Research and Monitoring
One of the core functions of the Narragansett Bay Research Reserve is to support and conduct high-quality research and monitoring with a focus on the Reserve’s mission to preserve and protect estuarine habitats within Narragansett Bay. The NBNERR Research program seeks to develop and enhance cooperative partnerships and to integrate with other Reserve programs to conduct and disseminate original research in the Reserve throughout coastal Rhode Island. In addition, the Reserve serves as a long-term platform for external scientific research that spans a variety of disciplines.
Research and Monitoring program focuses on:
1) ecology of salt marshes in the context of climate change and sea level rise,
2) implementing the System-wide Monitoring Program which includes long-term monitoring of water quality, nutrients and weather, and
3) supporting visiting researchers to the Reserve.
System Wide Monitoring Program
SWMP program focuses on:
- estuarine water quality monitoring
- biodiversity monitoring
- land-use and habitat change analysis
Tidal marshes are facing tremendous pressures from climate change, including accelerated rates of sea-level-rise, increased storm activity and precipitation extremes, lengthened growing seasons and shifts in salinity regimes. Recent research within National Estuarine Research Reserve (NERR) sites has revealed striking changes in plant communities that seem to be caused by rising seas, including shifts toward more flood tolerant species, lower overall plant diversity, and in some cases growing swaths of bare ground. This project will leverage the Reserve System’s geographic diversity, nationally coordinated monitoring program, communication networks, and strong record of collaborative research to conduct a groundbreaking national study examining how marsh plant communities are responding to climate change. Learn more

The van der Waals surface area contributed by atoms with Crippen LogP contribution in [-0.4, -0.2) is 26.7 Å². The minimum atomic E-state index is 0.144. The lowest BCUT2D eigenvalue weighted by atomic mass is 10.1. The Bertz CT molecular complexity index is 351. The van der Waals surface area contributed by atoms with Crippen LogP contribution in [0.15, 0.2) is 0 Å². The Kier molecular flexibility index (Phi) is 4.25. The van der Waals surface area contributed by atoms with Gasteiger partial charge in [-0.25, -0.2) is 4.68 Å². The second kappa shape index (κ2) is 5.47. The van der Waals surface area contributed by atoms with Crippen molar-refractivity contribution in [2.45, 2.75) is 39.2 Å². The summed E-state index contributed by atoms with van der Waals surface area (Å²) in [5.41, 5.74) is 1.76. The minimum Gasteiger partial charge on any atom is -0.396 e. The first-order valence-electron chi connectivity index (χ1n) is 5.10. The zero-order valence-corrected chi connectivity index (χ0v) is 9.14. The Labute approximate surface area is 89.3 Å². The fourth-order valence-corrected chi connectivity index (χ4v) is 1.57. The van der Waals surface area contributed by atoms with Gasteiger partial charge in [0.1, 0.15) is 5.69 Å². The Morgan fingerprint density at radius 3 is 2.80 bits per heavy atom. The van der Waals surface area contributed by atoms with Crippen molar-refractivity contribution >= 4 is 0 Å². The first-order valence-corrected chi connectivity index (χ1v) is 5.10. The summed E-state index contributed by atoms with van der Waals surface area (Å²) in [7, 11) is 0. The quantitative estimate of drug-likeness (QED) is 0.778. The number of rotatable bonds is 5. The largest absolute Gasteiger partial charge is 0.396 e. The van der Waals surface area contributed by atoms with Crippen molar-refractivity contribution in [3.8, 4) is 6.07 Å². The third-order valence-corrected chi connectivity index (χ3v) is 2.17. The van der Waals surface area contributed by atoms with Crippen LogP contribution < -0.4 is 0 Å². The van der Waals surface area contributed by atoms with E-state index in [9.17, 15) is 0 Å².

Tidal marshes provide key ecosystem services, but are threatened by sea level rise. For these ecosystems to survive, it will require active management to increase tidal marsh resilience. Researchers at the Narragansett Bay and Elkhorn Slough National Estuarine Research Reserves recently led the first national assessment of tidal marsh resilience to sea level rise to monitor coastal reserve sites across the continental United States. In this project, the group took the next step to test a strategy that can enhance tidal marsh resilience. Thin-layer placement (TLP) is an emerging climate adaptation strategy that mimics natural deposition processes in tidal marshes by adding a small amount of sediment on top of marsh in order to maintain elevation relative to sea level rise. It is one of the only viable strategies to protect tidal marshes in their current footprint. Learn more
National Estuarine Research Reserves are living laboratories and ideal sites for research and long-term monitoring. By understanding how estuaries function and change over time, scientists are in a better position to predict how coastal ecosystems will respond to climate change and natural and human-induced disturbances both locally and on a national level.
The Reserve provides numerous resources of potential benefit to visiting researchers. These include a fully-furnished and functional overnight cottage available for a nominal daily fee, island transportation upon arrangement, lab and office space, and internet access. For more information contact Kenny Raposa, Research Coordinator.
All visiting researchers are required to fill out an application for a permit to conduct research or monitoring in the Reserve, and to obtain proof of liability of insurance from their home institution.
The SWMP long-term abiotic monitoring program is successfully developing a large water quality and weather database over time making it possible to assess and study environmental changes in Narragansett Bay. Our efforts are directed towards obtaining high-quality data to study water quality trends and patterns of physical (temperature, salinity, turbidity, fluorescence) and chemical variables (pH, dissolved oxygen, ammonium, nitrate, nitrate, phosphates, silicates) that support scientific research, enhance public awareness and understanding of the Bay’s watershed and estuarine areas, and promote educated management decisions and regulations. Meteorological data collected (air temperature, relative humidity, barometric pressure, wind speed and direction, photosynthetic active radiation, and precipitation) are continuously used to complement and support the aforementioned water quality monitoring, in addition to biological monitoring efforts at the Reserve, to assist scientific research and monitoring projects, and for stewardship, training, and educational activities around Narragansett Bay.